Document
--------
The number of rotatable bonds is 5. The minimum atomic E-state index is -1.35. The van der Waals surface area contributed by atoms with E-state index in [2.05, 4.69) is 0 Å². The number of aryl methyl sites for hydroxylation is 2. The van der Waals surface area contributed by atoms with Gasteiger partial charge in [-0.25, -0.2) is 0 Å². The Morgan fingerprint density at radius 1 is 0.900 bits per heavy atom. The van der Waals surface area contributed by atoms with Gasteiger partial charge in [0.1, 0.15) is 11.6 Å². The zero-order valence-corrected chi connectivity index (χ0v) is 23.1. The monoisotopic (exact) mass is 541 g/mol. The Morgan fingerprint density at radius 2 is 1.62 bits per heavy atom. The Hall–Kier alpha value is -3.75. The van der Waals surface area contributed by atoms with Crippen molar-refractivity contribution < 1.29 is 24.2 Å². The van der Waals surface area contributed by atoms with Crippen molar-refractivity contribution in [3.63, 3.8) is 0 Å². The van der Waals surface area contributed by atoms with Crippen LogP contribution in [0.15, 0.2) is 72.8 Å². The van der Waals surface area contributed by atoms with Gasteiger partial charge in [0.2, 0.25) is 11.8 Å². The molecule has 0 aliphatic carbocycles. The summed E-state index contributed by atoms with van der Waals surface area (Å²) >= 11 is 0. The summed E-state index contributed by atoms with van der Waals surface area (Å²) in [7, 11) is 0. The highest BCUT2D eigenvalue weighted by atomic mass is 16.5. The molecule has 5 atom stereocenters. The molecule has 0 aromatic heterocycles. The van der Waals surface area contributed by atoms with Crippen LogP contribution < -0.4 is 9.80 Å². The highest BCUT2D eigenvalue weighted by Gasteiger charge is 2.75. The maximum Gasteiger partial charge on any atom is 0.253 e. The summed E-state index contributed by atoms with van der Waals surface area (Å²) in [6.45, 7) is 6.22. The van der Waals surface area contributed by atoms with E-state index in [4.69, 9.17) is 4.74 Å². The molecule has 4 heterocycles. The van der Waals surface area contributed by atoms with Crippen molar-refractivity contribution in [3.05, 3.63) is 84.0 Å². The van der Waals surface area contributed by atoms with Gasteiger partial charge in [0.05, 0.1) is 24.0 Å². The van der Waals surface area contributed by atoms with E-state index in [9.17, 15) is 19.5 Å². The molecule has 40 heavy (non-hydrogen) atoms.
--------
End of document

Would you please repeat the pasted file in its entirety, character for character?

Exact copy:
The number of rotatable bonds is 5. The minimum atomic E-state index is -1.35. The van der Waals surface area contributed by atoms with E-state index in [2.05, 4.69) is 0 Å². The number of aryl methyl sites for hydroxylation is 2. The van der Waals surface area contributed by atoms with Gasteiger partial charge in [-0.25, -0.2) is 0 Å². The Morgan fingerprint density at radius 1 is 0.900 bits per heavy atom. The van der Waals surface area contributed by atoms with Gasteiger partial charge in [0.1, 0.15) is 11.6 Å². The zero-order valence-corrected chi connectivity index (χ0v) is 23.1. The monoisotopic (exact) mass is 541 g/mol. The Morgan fingerprint density at radius 2 is 1.62 bits per heavy atom. The Hall–Kier alpha value is -3.75. The van der Waals surface area contributed by atoms with Crippen molar-refractivity contribution < 1.29 is 24.2 Å². The van der Waals surface area contributed by atoms with Crippen molar-refractivity contribution in [3.63, 3.8) is 0 Å². The van der Waals surface area contributed by atoms with Crippen LogP contribution in [0.15, 0.2) is 72.8 Å². The van der Waals surface area contributed by atoms with Gasteiger partial charge in [0.2, 0.25) is 11.8 Å². The molecule has 0 aliphatic carbocycles. The summed E-state index contributed by atoms with van der Waals surface area (Å²) >= 11 is 0. The summed E-state index contributed by atoms with van der Waals surface area (Å²) in [7, 11) is 0. The highest BCUT2D eigenvalue weighted by atomic mass is 16.5. The molecule has 5 atom stereocenters. The molecule has 0 aromatic heterocycles. The van der Waals surface area contributed by atoms with Crippen LogP contribution < -0.4 is 9.80 Å². The highest BCUT2D eigenvalue weighted by Gasteiger charge is 2.75. The maximum Gasteiger partial charge on any atom is 0.253 e. The summed E-state index contributed by atoms with van der Waals surface area (Å²) in [6.45, 7) is 6.22. The van der Waals surface area contributed by atoms with E-state index in [4.69, 9.17) is 4.74 Å². The molecule has 4 heterocycles. The van der Waals surface area contributed by atoms with Crippen molar-refractivity contribution in [3.05, 3.63) is 84.0 Å². The van der Waals surface area contributed by atoms with Gasteiger partial charge in [0.05, 0.1) is 24.0 Å². The van der Waals surface area contributed by atoms with E-state index in [9.17, 15) is 19.5 Å². The molecule has 40 heavy (non-hydrogen) atoms.